I ended up choosing three books to take with me that second day: Todd Parr's The Goodbye Book, Kathryn Lasky's Before I Was Your Mother, and of course, Judith Viorst's Alexander and the Terrible, Horrible, No Good, Very Bad Day. I figured those three books sort of ran the gamut for the day Momma and I were about to face, so I packed them along with my mask, my gown, my gloves and my hand sanitizer, and I tried to prepare myself.

Of course, I could not prepare myself, no matter how hard I tried, and the hours between 9 a.m. (when I was allowed in) and 2:30 a.m. (when it was all over) are long, and three children's books don't go very far. But, knowing what was coming, I chose the Goodbye Book and Before I Was Your Mother to start, and read them aloud over and over again, not sure if Momma heard me, or if she did hear me, thought I was being a big sap (she hated it when I was a sap), or if she just wanted me to shut up.

If I had to put money on it, I would say it was one of the two last possibilities.

My mother was a very practical person, and I was SURE she was thinking I was being sappy (I mean, who doesn't get a little weepy when reading Before I Was Your Mother). I could feel it. One reading of the books? Fine, she would handle that with grace and even enjoy it, but by the fifth time? Well, that's just self-indulgence, and she had no truck with that, even if it were her last day. And it was her last day: I knew it, and I am sure somehow she knew it.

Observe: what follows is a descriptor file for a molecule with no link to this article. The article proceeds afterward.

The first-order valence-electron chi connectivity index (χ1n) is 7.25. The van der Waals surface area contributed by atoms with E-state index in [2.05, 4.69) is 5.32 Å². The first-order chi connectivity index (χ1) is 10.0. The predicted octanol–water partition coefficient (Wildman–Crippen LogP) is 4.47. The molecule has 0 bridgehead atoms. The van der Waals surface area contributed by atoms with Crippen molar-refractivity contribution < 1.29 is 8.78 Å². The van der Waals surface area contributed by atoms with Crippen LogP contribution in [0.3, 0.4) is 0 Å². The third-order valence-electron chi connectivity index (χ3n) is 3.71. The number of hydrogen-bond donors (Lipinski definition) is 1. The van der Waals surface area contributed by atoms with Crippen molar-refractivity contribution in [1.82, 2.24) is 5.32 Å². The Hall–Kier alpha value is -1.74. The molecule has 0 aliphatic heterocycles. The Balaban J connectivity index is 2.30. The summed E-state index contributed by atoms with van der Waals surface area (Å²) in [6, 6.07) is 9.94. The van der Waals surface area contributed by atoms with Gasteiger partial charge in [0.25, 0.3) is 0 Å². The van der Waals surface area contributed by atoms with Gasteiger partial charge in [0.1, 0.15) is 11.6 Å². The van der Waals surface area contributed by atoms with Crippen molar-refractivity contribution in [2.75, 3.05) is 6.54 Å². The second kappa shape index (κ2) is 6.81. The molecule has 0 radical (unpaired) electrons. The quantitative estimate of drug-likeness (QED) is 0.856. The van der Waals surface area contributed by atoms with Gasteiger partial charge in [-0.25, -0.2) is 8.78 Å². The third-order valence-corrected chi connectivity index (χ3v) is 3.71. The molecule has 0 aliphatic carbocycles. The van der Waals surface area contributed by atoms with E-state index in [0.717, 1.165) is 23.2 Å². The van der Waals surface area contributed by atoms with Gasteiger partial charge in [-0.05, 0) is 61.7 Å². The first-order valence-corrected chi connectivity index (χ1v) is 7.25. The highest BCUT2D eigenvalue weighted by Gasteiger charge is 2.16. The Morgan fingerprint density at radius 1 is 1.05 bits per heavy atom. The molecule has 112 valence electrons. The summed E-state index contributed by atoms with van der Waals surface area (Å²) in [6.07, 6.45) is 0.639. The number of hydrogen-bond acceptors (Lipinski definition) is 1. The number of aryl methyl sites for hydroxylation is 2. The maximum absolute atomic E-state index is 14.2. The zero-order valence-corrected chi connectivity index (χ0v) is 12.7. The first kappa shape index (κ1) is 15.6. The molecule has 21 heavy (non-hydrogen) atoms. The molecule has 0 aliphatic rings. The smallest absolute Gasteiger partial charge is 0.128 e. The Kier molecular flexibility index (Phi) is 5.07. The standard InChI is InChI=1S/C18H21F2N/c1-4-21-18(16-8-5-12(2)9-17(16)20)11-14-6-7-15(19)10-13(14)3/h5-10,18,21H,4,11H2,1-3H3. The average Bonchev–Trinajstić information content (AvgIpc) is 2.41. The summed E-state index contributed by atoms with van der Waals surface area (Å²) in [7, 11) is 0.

It was a terrible, horrible, no good, very bad day.

So I broke out Alexander, and I read it aloud over, and over, and over again. I must have read that book 20 times if I read it once, and never did I feel Momma was sick of it, and I never got sick of it either. Again, Momma was a very practical person, and even though I am sappy sometimes, I am as well. If Momma somehow knew that day was her last, she also knew that waking up with gum in your hair is the pits, not to mention having to take three cranky kids to the dentist after school. She certainly knew having something you hated for supper made a day so much worse and that sometimes kissing on TV is the last straw. You see, there are a million ways to have a terrible, horrible, no good, very bad day, and I knew that last day was going to be the big one for me and for Momma.

So I read Alexander. I read it to Momma, my voice muffled by a mask, until I was hoarse. I read it as I held her motionless hand in my gloved hand, I read it as her vitals were being taken, I read it to her aides as they came to check on her, and I read it as the sun set. I read it until I didn't even have to look at the words anymore. I read it until that terrible, horrible, no good, very bad day came to an end.

Juanita Giles is the founder and executive director of the Virginia Children's Book Festival. She lives on a farm in Southern Virginia with her family.